Michael Taussig - Shamanism, Colonialism, and the Wild Man - 1987

Chris Fanjul
Bruce Grant
Nov 11, 1998

On Taussig's Shamanism, Colonialism, and the Wild Man: Part 1

I spent much of my time reading Taussig between states of subdued revulsion and sick curiosity. His descriptions of atrocities of torture in the Congo and the Amazon are so matter-of-fact and historical, but with a poetic tinge that implies he was either intrigued or disgusted by them himself. It is not his fault that this is how these events were portrayed decades ago, and we are in the same boat when we look at them - a boat placed at great distance from the island of cruelty. This distance is why we react the way we do, and Taussig notes this in his first line: we only know of foreign acts through the words of others. We read in a state of constant discovery, hence the excitement, and also in a state of confusion and misunderstanding, hence the visceral reaction replacing logic. In a way we are forced to abandon logic, because if we try to makes sense of the violence, our only option is to be skeptical, disregard the stories as fabrication. We haven't seen them ourselves, that kind of act has never (or most likely not frequently) happened in our environment, and so we have no way to imagine it or give it substance. This is why Casement could sympathize - he could relate to the violence through his Irish background.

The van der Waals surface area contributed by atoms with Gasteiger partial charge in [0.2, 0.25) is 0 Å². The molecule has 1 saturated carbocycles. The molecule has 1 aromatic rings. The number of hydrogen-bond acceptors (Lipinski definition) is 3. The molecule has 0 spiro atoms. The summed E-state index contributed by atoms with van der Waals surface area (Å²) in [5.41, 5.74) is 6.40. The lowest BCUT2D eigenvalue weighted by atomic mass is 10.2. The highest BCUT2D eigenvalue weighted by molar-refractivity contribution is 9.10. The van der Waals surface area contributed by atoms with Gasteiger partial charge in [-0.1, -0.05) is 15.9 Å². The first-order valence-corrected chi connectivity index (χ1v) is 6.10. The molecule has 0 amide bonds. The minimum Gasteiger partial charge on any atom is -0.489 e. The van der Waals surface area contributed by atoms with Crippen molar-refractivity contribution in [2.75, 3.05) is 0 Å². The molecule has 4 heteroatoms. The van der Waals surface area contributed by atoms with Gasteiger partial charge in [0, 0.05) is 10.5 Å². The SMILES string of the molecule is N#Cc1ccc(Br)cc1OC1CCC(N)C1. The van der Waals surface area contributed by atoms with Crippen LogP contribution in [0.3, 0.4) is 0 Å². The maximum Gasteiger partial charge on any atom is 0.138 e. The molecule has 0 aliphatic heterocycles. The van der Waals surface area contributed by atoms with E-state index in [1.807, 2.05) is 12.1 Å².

If this is true, then why is it that sensationalism, the underlining of foreign oddities, is normally so powerful and quickly absorbed? If we can not relate, why do we let the curiosity win out and not disregard things like superstitious Native American rituals or the simplistic qualities of an Egyptian citizen, which people can take seriously and work into their world views, even if they are surface readings and possibly false? If we make the argument that they are part of fundamental human nature, and thus familiar to us at some deep level, then why can we not understand violence, which is possibly one of the most basic drives and abilities of humans?

Could it perhaps be the sacredness of the death-space that we all acknowledge but do our best to ignore? When it comes to matters so strong as death, perhaps we are prone to sobering up - ignoring the possible truth in vain hopes of our own inability to conceive of, and thus be able to do, such a serious thing. If it is true that we depend on our mortality to provide meaning and consciousness, as Taussig suggests, then by turning a blind eyes to our membership on the world of mortals, do we somehow have less meaning, less consciousness? Perhaps we, as immortal members of the civilized world, lack the very region of meaning that we would need to allow us to be curious (not necessarily un-emotional) about torture instead of overwhelmed and dismissing.